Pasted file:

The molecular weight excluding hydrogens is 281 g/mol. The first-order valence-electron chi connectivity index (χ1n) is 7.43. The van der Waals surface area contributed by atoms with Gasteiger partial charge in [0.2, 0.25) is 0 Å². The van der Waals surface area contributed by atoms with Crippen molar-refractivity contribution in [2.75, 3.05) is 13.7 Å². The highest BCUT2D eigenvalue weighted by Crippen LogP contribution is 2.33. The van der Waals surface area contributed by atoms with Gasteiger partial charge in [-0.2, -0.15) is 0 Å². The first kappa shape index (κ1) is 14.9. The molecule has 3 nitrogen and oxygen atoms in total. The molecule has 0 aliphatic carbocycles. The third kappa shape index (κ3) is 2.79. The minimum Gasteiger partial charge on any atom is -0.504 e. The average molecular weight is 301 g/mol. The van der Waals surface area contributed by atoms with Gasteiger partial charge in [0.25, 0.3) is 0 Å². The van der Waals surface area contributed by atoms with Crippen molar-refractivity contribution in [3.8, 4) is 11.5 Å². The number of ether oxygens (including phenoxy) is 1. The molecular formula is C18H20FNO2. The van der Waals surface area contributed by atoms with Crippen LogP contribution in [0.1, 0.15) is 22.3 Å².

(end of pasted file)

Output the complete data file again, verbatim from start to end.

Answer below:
The molecular weight excluding hydrogens is 281 g/mol. The first-order valence-electron chi connectivity index (χ1n) is 7.43. The van der Waals surface area contributed by atoms with Gasteiger partial charge in [0.2, 0.25) is 0 Å². The van der Waals surface area contributed by atoms with Crippen molar-refractivity contribution in [2.75, 3.05) is 13.7 Å². The highest BCUT2D eigenvalue weighted by Crippen LogP contribution is 2.33. The van der Waals surface area contributed by atoms with Gasteiger partial charge in [-0.2, -0.15) is 0 Å². The first kappa shape index (κ1) is 14.9. The molecule has 3 nitrogen and oxygen atoms in total. The molecule has 0 aliphatic carbocycles. The third kappa shape index (κ3) is 2.79. The minimum Gasteiger partial charge on any atom is -0.504 e. The average molecular weight is 301 g/mol. The van der Waals surface area contributed by atoms with Gasteiger partial charge in [0.25, 0.3) is 0 Å². The van der Waals surface area contributed by atoms with Crippen molar-refractivity contribution in [3.8, 4) is 11.5 Å². The number of ether oxygens (including phenoxy) is 1. The molecular formula is C18H20FNO2. The van der Waals surface area contributed by atoms with Crippen LogP contribution in [0.1, 0.15) is 22.3 Å².